What the United States Supreme Court giveth with one hand, it taketh away with the other.  In February 2016, the Supreme Court put President Obama’s Clean Power Plan on hold.  Some of the important goals of the CPP are to improve coal plant efficiency and deploy renewable energy.  It also requires all fifty states to adopt plans to reduce greenhouse gas emissions, similar to the RGGI program.  While EPA Administrator Gina McCarthy remains “optimistic” about the fate of the CPP, | all of the work states would have been required to perform to demonstrate compliance is seriously in doubt under the Court’s ruling.

And while we are on the subject of giving and taking away, Governor Baker’s Clean Energy and Climate Plan for 2020 does just that.  It gives an optimistic projection that the Commonwealth is on track to achieve 25% GHG reductions 2020, while taking away any real confidence that the goal can be achieved with domestic resource by placing heavy emphasis on the future import of Canadian Hydropower.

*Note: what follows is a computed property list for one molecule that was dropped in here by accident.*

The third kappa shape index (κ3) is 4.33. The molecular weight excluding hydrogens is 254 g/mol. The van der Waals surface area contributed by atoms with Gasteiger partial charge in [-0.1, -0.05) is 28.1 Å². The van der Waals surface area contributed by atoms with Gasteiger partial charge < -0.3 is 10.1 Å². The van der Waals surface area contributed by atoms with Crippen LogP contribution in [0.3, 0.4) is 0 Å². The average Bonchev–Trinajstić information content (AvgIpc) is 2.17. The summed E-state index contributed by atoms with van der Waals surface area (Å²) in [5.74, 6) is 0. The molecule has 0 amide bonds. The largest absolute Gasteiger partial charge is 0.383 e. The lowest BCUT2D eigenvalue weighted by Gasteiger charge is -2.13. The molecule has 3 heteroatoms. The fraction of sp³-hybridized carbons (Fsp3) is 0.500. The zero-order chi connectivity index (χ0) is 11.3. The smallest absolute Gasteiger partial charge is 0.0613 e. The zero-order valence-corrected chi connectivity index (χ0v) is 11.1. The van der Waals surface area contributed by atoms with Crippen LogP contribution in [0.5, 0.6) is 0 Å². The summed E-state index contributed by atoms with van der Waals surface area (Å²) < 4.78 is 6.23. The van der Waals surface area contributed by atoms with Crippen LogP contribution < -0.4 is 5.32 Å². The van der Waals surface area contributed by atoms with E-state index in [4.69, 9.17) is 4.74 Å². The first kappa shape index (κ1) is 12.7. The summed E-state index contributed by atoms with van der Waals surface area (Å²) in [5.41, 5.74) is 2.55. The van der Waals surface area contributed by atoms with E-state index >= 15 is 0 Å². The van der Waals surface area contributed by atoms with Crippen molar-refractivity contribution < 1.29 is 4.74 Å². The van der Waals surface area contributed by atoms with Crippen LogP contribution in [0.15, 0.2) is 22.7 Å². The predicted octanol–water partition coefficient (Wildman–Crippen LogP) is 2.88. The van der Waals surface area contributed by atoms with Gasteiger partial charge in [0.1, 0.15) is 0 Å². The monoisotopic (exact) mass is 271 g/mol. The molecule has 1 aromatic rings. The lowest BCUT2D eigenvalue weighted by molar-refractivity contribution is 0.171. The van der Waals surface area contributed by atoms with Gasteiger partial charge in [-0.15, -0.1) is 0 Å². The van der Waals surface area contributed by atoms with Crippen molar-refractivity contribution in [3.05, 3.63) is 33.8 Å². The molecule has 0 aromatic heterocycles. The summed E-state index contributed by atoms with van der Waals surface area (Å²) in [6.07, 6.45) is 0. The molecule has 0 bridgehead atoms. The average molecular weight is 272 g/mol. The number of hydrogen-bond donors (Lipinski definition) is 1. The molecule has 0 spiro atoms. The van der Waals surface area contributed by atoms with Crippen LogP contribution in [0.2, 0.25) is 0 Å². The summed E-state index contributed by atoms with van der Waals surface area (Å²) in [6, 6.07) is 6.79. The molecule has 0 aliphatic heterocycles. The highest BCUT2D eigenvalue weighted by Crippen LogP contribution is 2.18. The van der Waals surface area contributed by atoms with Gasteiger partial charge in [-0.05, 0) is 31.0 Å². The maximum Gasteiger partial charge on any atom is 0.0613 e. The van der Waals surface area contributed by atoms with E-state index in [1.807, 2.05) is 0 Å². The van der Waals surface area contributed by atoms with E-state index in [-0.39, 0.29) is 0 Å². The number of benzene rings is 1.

Environmental Law Update – Summer 2016

In June, President Obama signed into law a revised version of the Toxic Substances Control Act (TSCA).  Originally passed in 1976, TSCA was designed to have EPA evaluate chemicals to determine if their use required further regulatory control.  As TSCA was implemented it came under considerable criticism because it required the government to have evidence that a chemical posed a risk before it could require testing which could result in greater regulatory control. The new TSCA changes this approach and mandates a review of chemicals in commerce and a requirement that all new chemicals must be assessed against health-based standards – rather than under a cost-benefit standard in the original legislation.  On June 29, 2016, EPA released its First Year Implementation Plan under the revised TSCA.  The aggressive plan includes a timeline for establishing new rules under the legislation including regulations for setting criteria to identify high priority chemicals and an “Inventory Rule”, that would require industry to report the chemicals it manufactured or processed in the previous ten years.  The First Year Implementation Plan also set a schedule for the continuation of on-going projects to identify risks from TCE and chemicals involved in paint removing applications, especially the chemicals methylene chloride (MC) and methylpyrrolidone (NMP).